Go to www.chicagolandbeerhistory.com for more info.
George Joseph Cooke was my grandfather, but I know little about
the brewery. Third-hand hearsay says there was some sort of scandal
(a bad batch of beer?).
I believe it became Cooke Cold Storage before financial
I could find no info at chicagolandbeerhistory.com, as someone
You can see a photograph of the Cooke brewery, circa 1902, at
the web site "Photographs from the Chicago Daily News - Chicago
Historical Society" at:
enter the search words: Cooke brewery
Since posting my previous reply, I have come upon the obituary
of George J Cooke's father, J.S. Cooke. It explains a lot:
Source: Chicago Tribune Date: Monday, March 13, 1899
JOHN S. COOKE IS DEAD
South Side Brewer Succumbs to Attack of Heart Failure
Stricken while attending services in St. James' Catholic Church
on March 5 Native of Ireland and resident of Chicago since 1857
Manufacturer of beer and bottler of mineral water Once a democratic
candidate for City Treasurer.
John S. Cooke, President of Cooke Brewing company, died at 6:50
o'clock last evening at his residence, 2976 Michigan avenue. He was
attacked by heart failure on Sunday, March 5, while attending
services in St. James' Catholic Church, and sank gradually until he
expired. Funeral services will be held on Wednesday, but the
details have not yet been arranged.
John S. Cooke was born in 1838 at Mitchelstown, County Cork,
Ireland and when 14 years old came to America. He lived in New York
City until 1857, when he came to Chicago, where he reared a family
and built up a fortune. His first employment in Chicago was in the
service of Sidney Kent, who conducted one of the few packing houses
here at that time, but shortly afterwards he went to work for
Michael Keeley, who was at that time in the soda-water
He married Miss Charlotte Rowland of Rochester, N.Y., in 1864,
and the following year he accepted a position with Smith, Schwab
& McQuaid, wholesale liquor dealers. When the business was sold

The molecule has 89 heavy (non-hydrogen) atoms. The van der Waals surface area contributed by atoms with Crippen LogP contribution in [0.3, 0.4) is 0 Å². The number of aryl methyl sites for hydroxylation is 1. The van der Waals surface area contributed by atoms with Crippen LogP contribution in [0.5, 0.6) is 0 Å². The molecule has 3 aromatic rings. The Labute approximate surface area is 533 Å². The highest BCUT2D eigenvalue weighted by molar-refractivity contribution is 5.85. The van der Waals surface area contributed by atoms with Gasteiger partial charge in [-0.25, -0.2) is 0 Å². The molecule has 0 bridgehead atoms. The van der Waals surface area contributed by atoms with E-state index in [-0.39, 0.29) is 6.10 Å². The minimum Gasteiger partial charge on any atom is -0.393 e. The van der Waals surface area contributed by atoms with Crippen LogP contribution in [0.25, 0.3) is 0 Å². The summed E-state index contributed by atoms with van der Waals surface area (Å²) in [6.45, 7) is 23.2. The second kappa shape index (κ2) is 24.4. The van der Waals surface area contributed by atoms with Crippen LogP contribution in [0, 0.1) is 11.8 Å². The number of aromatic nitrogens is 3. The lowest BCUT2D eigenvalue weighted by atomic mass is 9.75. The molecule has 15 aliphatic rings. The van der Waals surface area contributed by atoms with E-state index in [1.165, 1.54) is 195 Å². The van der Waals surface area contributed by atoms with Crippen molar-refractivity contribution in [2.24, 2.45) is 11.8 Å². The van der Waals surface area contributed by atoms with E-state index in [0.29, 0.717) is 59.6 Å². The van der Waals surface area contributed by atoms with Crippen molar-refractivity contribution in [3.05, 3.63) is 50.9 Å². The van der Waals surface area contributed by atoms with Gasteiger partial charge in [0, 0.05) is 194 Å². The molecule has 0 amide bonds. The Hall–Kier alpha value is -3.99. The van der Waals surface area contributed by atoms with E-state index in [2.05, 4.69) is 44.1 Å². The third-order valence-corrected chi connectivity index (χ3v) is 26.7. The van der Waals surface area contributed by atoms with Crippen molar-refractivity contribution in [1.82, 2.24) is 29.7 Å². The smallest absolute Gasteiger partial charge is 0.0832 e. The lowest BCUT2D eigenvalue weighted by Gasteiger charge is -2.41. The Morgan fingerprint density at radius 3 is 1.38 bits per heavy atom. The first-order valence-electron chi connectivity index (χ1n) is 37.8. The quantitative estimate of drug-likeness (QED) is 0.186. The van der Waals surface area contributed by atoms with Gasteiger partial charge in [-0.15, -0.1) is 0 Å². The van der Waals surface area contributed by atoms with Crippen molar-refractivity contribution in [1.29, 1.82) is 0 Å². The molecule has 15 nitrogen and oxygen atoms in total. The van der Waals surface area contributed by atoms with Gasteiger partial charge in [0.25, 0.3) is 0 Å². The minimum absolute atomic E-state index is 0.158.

later to Monheimer Bros. He remained with the house, and in 1880
bought out one of the partners, and the name was changed to
Monheimer & Cooke. Mr. Cooke remained in business with the
Monheimers till 1885, when he purchased the plant of the Union
Brewing company, twenty-seventh street and the lake, and formed
Cooke Brewing company. For the last few months the Cooke Brewing
company has enjoyed the distinction of being the only independent
brewing concern in Chicago. Mr. Cooke having steadily resisted all
efforts to draw him into any of the numerous brewing combines.
Several years ago Mr. Cooke built a handsome summer residence at
Lake Geneva, Wis., where he had a steam launch, and in season
entertained many friends. He named the place Ara Glen, after a
beautiful spot near his birthplace in Ireland. Two years ago he
formed a company to bottle and sell mineral spring waters from
Wauwatosa, Wis., and Quincy, Ill., and named it the Ara Glen
Mineral Water Bottling company. Mr. Cooke was a Democrat, and in
1895 allowed his name to be placed on the Democratic ticket as
candidate for City Treasurer in the election which made George B.
He left a widow and four children - Charles F., George J., and
John R. Cooke, and Charlotte Irene Welch, wife of Dr. P. H. Welch.
All reside in Chicago.
It appears the submitter John Blow is the grandson of my aunt Mary,
my father Edward's oldest sister.
In February, 1959, my brother Ed tape recorded some family
history from our parents. A portion of it is included below.
Mr. and Mrs. Kerwin were my father (Edward, Mary Kerwin Cooke�s
younger brother) and mother (Marie). Ed was my brother Ed.
Mr. Kerwin: The oldest child was Mary Elizabeth, who was born on
May the 20th, 1876 - ...
and Mary died in - the date is missing here � Lake Forest,
Illinois. [July 25, 1953]
Ed: That was Mary Cooke wasn't it?
Mr. Kerwin: Yes, Mary had married George Cooke. Mary and George
Cooke had five children � three girls and two boys. They were
married by the way, on June 24th, 1896, in Chicago. George Cooke's
family owned and operated the Cooke's Brewing Company, which was
located not far from the Keeley Brewing Company previously referred
to. The father of the family was John S. Cooke. The five children
that Mary and George had were: Catherine, who married George Blow,
and now lives in Virginia; - now wait till Mother comes. Mother!
Come up a little closer here! Mother can tell us the Blow
Mrs. Kerwin: The Blow children were: George, and Tony �
(Anthony)- there's one other in between there - and John is the
youngest; Michael, there's a Michael. But I don't know whether
Michael or Anthony comes second or third, but John. is the
youngest. No girls. ...
So there are some of George Cooke's grandchildren.